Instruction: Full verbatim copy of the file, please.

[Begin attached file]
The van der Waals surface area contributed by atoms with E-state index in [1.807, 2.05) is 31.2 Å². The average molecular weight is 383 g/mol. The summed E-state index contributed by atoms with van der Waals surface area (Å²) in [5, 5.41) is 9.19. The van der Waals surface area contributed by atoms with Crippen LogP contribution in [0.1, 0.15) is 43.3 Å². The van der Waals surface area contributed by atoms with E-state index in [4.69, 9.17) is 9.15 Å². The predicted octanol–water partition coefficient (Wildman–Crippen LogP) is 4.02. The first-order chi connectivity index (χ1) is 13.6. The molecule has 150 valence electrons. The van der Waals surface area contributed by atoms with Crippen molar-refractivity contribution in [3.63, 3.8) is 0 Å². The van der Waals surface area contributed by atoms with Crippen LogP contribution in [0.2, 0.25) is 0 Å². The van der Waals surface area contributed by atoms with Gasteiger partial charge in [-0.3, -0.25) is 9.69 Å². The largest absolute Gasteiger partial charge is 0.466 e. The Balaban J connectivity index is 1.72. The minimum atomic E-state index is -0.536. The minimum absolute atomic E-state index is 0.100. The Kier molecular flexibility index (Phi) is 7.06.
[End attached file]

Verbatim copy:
The van der Waals surface area contributed by atoms with E-state index in [1.807, 2.05) is 31.2 Å². The average molecular weight is 383 g/mol. The summed E-state index contributed by atoms with van der Waals surface area (Å²) in [5, 5.41) is 9.19. The van der Waals surface area contributed by atoms with Crippen LogP contribution in [0.1, 0.15) is 43.3 Å². The van der Waals surface area contributed by atoms with E-state index in [4.69, 9.17) is 9.15 Å². The predicted octanol–water partition coefficient (Wildman–Crippen LogP) is 4.02. The first-order chi connectivity index (χ1) is 13.6. The molecule has 150 valence electrons. The van der Waals surface area contributed by atoms with Crippen molar-refractivity contribution in [3.63, 3.8) is 0 Å². The van der Waals surface area contributed by atoms with Crippen LogP contribution in [0.2, 0.25) is 0 Å². The van der Waals surface area contributed by atoms with Gasteiger partial charge in [-0.3, -0.25) is 9.69 Å². The largest absolute Gasteiger partial charge is 0.466 e. The Balaban J connectivity index is 1.72. The minimum atomic E-state index is -0.536. The minimum absolute atomic E-state index is 0.100. The Kier molecular flexibility index (Phi) is 7.06.